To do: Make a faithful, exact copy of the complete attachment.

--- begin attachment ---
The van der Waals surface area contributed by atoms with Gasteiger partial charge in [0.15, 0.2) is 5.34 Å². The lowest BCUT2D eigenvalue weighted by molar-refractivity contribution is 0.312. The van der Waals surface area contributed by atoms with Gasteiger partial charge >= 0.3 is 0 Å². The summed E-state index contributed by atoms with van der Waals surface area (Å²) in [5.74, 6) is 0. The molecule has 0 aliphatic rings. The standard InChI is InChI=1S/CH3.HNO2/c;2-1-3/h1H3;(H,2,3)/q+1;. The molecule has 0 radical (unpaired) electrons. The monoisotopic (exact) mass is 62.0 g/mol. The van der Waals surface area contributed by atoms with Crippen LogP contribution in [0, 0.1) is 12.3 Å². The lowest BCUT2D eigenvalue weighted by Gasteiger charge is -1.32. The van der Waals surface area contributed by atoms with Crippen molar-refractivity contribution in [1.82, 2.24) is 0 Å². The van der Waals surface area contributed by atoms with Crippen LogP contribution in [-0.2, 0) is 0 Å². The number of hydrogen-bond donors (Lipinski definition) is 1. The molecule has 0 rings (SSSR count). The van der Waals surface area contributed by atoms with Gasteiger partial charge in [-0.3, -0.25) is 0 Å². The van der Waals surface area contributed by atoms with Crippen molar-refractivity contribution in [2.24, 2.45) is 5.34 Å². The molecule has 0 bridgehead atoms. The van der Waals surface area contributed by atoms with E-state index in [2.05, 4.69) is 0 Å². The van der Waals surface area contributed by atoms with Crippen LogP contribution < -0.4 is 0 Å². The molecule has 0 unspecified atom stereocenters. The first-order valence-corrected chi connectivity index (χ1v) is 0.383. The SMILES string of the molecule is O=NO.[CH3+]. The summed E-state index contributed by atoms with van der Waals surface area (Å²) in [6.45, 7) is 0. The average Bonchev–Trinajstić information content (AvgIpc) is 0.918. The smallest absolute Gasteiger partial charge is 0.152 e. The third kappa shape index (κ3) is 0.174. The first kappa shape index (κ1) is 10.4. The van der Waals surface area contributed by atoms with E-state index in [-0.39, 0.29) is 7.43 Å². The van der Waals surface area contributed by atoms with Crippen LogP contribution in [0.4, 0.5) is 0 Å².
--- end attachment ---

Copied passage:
The van der Waals surface area contributed by atoms with Gasteiger partial charge in [0.15, 0.2) is 5.34 Å². The lowest BCUT2D eigenvalue weighted by molar-refractivity contribution is 0.312. The van der Waals surface area contributed by atoms with Gasteiger partial charge >= 0.3 is 0 Å². The summed E-state index contributed by atoms with van der Waals surface area (Å²) in [5.74, 6) is 0. The molecule has 0 aliphatic rings. The standard InChI is InChI=1S/CH3.HNO2/c;2-1-3/h1H3;(H,2,3)/q+1;. The molecule has 0 radical (unpaired) electrons. The monoisotopic (exact) mass is 62.0 g/mol. The van der Waals surface area contributed by atoms with Crippen LogP contribution in [0, 0.1) is 12.3 Å². The lowest BCUT2D eigenvalue weighted by Gasteiger charge is -1.32. The van der Waals surface area contributed by atoms with Crippen molar-refractivity contribution in [1.82, 2.24) is 0 Å². The van der Waals surface area contributed by atoms with Crippen LogP contribution in [-0.2, 0) is 0 Å². The number of hydrogen-bond donors (Lipinski definition) is 1. The molecule has 0 rings (SSSR count). The van der Waals surface area contributed by atoms with Gasteiger partial charge in [-0.3, -0.25) is 0 Å². The van der Waals surface area contributed by atoms with Crippen molar-refractivity contribution in [2.24, 2.45) is 5.34 Å². The molecule has 0 bridgehead atoms. The van der Waals surface area contributed by atoms with E-state index in [2.05, 4.69) is 0 Å². The van der Waals surface area contributed by atoms with Crippen LogP contribution < -0.4 is 0 Å². The molecule has 0 unspecified atom stereocenters. The first-order valence-corrected chi connectivity index (χ1v) is 0.383. The SMILES string of the molecule is O=NO.[CH3+]. The summed E-state index contributed by atoms with van der Waals surface area (Å²) in [6.45, 7) is 0. The average Bonchev–Trinajstić information content (AvgIpc) is 0.918. The smallest absolute Gasteiger partial charge is 0.152 e. The third kappa shape index (κ3) is 0.174. The first kappa shape index (κ1) is 10.4. The van der Waals surface area contributed by atoms with E-state index in [-0.39, 0.29) is 7.43 Å². The van der Waals surface area contributed by atoms with Crippen LogP contribution in [0.4, 0.5) is 0 Å².